dont dump. divert
batteries stood up.

Batteries form an ongoing element of our rubbish removal requirements. They’re found in almost every room of our homes and businesses, an essential part of our lives that power many devices. Once they run out of juice, responsible battery disposal avoids their hazardous elements negatively affecting the environment or human health.

Disposing of batteries properly is important whether you’re getting rid of the classic AA batteries or one from a laptop, mobile phone, or even your car. You can’t just throw them away in your general waste or household recycling bin though. Find out how to dispose of batteries in this guide.

Battery Disposal

no hidden charges

Get a quick quote

Get a quick FREE quote for your waste

  • Quick quote within 1 hr
  • All types of waste
  • Claim your free bins
  • Nationwide coverage

When were batteries invented?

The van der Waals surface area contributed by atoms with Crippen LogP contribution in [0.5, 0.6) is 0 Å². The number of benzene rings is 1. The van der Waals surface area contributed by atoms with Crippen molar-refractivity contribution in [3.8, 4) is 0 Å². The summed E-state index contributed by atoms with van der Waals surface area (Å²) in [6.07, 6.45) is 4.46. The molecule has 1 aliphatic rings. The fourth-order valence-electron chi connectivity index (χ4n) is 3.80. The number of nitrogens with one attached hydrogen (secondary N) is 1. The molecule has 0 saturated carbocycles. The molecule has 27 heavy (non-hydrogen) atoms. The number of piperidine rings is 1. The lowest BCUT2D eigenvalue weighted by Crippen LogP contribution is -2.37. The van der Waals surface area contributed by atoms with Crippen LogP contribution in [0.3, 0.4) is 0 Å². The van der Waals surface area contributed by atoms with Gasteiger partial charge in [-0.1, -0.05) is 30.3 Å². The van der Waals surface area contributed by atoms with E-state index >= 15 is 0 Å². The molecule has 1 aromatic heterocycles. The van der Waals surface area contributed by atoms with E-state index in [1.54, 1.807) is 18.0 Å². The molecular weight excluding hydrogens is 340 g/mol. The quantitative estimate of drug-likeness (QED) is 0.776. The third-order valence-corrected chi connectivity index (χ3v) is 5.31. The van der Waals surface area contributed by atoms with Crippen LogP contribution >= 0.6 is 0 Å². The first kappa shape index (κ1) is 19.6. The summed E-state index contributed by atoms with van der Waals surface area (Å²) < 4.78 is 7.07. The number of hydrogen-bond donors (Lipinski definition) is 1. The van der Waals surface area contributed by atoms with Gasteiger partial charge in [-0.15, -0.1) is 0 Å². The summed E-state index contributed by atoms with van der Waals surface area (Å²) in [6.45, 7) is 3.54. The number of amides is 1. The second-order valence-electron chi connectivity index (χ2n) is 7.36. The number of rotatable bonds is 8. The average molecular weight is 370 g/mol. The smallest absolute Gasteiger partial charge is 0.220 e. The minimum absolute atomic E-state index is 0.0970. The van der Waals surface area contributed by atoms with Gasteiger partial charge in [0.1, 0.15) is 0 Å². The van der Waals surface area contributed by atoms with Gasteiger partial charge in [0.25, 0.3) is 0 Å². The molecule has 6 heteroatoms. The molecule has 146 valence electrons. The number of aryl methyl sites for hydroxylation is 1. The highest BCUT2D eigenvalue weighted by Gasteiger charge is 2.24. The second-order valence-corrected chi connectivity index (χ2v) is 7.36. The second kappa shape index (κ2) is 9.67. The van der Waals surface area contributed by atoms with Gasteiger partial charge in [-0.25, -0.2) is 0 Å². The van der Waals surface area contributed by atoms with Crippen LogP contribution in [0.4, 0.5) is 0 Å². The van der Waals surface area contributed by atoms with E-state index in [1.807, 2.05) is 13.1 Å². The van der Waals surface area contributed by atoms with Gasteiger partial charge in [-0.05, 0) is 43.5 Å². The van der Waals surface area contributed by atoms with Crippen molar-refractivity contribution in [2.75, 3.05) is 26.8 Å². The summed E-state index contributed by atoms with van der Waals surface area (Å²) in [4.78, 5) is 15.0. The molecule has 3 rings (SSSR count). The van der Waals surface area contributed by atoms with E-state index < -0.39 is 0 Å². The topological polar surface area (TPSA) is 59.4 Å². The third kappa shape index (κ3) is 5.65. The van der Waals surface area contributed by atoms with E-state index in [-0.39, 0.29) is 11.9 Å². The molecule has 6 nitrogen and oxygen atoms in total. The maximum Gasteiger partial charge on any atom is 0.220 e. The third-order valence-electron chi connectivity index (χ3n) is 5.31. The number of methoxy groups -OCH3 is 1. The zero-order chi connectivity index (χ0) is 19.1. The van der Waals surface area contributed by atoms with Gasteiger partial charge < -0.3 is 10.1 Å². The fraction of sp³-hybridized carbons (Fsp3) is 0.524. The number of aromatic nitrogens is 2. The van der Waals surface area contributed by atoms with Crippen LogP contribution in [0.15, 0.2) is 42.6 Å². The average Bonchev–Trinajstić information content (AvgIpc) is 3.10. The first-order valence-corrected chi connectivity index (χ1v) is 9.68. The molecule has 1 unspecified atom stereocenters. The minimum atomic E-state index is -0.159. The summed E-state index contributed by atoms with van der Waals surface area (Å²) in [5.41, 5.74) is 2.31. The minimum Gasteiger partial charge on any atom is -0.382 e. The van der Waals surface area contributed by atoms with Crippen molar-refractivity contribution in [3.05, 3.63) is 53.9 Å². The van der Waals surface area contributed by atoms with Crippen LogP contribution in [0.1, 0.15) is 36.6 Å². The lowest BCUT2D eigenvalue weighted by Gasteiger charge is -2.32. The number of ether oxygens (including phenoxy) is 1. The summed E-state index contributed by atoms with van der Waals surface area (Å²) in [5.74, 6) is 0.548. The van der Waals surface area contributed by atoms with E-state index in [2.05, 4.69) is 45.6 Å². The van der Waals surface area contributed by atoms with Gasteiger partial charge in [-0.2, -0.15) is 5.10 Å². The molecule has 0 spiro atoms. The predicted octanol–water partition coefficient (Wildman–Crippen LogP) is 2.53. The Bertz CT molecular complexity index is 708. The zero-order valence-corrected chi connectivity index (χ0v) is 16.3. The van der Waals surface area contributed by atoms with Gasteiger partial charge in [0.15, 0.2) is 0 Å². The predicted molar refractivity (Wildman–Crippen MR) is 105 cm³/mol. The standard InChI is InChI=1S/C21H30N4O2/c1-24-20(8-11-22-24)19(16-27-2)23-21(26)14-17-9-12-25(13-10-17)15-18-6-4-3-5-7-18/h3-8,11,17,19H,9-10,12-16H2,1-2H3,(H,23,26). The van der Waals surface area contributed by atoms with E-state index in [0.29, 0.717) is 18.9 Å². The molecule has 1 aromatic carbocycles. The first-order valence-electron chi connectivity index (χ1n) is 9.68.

The first battery was created by Alessandro Volta in 1798. The word battery may have origins in even more ancient history and was first used by Ben Franklin to describe Leyden Jars – power sources of his time. Franklin chose the word to echo the sense of multiple components working together – like the battery of a battlefield.

The real change came about in 1802 when William Cruickshank invented a method of mass production, which meant batteries were available to the public for general use. Since then the concept of a portable power pack has led to the invention of many other items.

For example, Conrad Hubert, of EverReady battery fame, invented the torch, after EverReady introduced the D-size battery.

Fast free quote
Free bins
Low cost collection

Recycling batteries 

The innate usefulness of the battery means there are an awful lot of them around. In the UK alone, every person uses around ten batteries each year. It’s estimated that more than 600 million batteries are thrown away annually, so recycling is important to protect the planet.

battery recycling

Why is battery recycling important?